Almost 900 million people worldwide use water from unimproved sources, a threat to their health and productivity. The majority of these people live in rural areas. 

Two main challenges dominate the water supply sector: increasing coverage, and assuring sustainability. Technical, operational, and institutional aspects influence these challenges.

The impact water supply programmes have on people’s livelihood through increased coverage, greater sustainability, and better demand responsiveness is undoubted. And in many countries, strong efforts got them on track to achieve the MDGs. This is indeed a huge achievement.

Technically appropriate solutions are necessary to increase the coverage of water supply in rural areas. Whether the water derives from different sources such as from surface water, spring,  ground water or even rainwater catchments, local, or is developed from different methods, such as gravity schemes, wells, boreholes, the decentralized systems are usually the most cost-effective approach. In fact, the majority of people in the developing world gain access to groundwater either by means of a bucket and rope or by using a hand pump. And although, particularly in rural Africa, boreholes are the best alternative for safe drinking water provision, the long-term functioning of such systems is questionable, with high rates of non-operational systems. In light of past experiences and developments, the hand pump system should therefore assure a range of requirements: a robust and reliable operation, the ease of maintenance by the caretaker, the local availability and affordability of spare parts and cost effectiveness.

Community participation and management has been key for rural water supply in many countries. It is essential to involve the community at an early stage in the choice of type and location of the water scheme and discuss contributions in kind or cash and a management model, to be fully aware and empowered to operate and maintain the system. Community management has its limitation, not only in terms of scale but also in capacities and legal status.  At the same time, it does not imply necessarily that communities must take care of everything or pay the full cost themselves. Partnerships with private sector, often local and small scale, can be established to assure quality of needed services. The government plays a crucial role by strengthening and developing the community management model on promoting improved policy and practice, for example by assuring a legal status of community owned water supply organization. Strongly engaged community organizations, paired with follow-up support and training, can make a crucial difference in assuring sustainability.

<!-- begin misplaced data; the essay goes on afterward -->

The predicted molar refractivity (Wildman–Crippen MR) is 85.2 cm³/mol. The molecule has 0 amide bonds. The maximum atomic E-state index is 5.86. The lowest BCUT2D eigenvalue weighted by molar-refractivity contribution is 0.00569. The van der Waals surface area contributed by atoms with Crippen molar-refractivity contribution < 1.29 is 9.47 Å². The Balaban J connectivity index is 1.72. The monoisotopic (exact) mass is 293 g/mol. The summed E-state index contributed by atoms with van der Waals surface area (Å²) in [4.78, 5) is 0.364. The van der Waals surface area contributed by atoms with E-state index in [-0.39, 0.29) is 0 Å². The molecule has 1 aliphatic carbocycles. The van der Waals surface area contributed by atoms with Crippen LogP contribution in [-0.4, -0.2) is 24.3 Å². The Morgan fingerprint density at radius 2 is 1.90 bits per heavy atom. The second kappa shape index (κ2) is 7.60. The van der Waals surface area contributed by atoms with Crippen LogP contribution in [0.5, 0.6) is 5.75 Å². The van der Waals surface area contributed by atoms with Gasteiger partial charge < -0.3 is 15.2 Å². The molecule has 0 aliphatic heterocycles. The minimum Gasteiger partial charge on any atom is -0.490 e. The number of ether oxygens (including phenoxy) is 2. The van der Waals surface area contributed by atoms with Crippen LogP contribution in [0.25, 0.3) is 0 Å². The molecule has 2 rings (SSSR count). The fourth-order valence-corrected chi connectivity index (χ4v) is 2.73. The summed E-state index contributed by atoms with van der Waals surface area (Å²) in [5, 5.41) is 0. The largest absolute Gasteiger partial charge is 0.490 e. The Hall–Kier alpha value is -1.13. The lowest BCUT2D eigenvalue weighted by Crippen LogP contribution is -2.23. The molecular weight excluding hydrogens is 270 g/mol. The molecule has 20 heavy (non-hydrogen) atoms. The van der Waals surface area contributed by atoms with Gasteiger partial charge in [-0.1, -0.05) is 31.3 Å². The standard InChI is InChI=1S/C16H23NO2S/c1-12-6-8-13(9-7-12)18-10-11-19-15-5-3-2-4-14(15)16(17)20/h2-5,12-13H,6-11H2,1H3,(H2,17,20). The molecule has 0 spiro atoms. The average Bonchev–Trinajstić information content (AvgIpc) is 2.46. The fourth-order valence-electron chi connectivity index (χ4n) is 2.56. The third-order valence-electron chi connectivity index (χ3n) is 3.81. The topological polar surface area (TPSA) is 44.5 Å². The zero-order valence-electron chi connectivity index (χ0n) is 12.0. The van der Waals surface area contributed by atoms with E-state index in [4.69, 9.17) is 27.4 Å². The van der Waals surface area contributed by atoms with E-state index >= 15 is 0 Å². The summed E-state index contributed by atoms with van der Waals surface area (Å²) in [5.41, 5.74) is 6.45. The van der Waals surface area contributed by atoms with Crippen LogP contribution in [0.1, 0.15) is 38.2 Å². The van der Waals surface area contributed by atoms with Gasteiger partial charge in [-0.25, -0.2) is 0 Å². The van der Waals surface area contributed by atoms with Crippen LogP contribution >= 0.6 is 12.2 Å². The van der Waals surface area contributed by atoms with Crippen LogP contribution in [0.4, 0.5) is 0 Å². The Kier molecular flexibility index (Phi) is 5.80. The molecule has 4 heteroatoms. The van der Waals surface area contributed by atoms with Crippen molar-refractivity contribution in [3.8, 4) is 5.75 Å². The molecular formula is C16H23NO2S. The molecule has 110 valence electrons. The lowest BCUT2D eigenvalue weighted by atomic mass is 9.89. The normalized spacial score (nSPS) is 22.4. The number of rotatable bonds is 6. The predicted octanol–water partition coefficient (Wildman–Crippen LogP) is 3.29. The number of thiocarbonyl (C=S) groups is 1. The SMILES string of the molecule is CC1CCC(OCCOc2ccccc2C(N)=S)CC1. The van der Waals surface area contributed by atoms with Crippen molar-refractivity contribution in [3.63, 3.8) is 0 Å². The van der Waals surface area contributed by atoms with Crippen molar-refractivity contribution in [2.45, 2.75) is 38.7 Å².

Systems sustainability might be challenged obviously by inappropriate technology: poor construction, the unavailability or high cost of spare parts, energy, missing professional support services, thefts or just the drying-up of source water. However, the failure rate can't be attributed to technological reasons alone, and is often a result of social and institutional factors, such as community involvement and creation of ownership at an early stage. Thus, the adoption of appropriate technology needs to be coupled with clear and effective management and governance strategies to ensure that water services are sustained. Self-supply, increased household or community investment in water treatment, construction and upgrading can also contribute to improved operation. Regular water point mapping, even possible now through mobile phones technology, can provide valuable information for functionality and sustainability.

WSSCC’s mission is scaling-up water supplies and ensuring their sustainability. As such, WSSCC collaborates with the main sector actors – through various networks and partnerships – in addressing technical, operational, and institutional questions related to rural water supply. See also the discussion on scaling-up supply services.

Last updated: Tue, 11/16/2010 - 00:02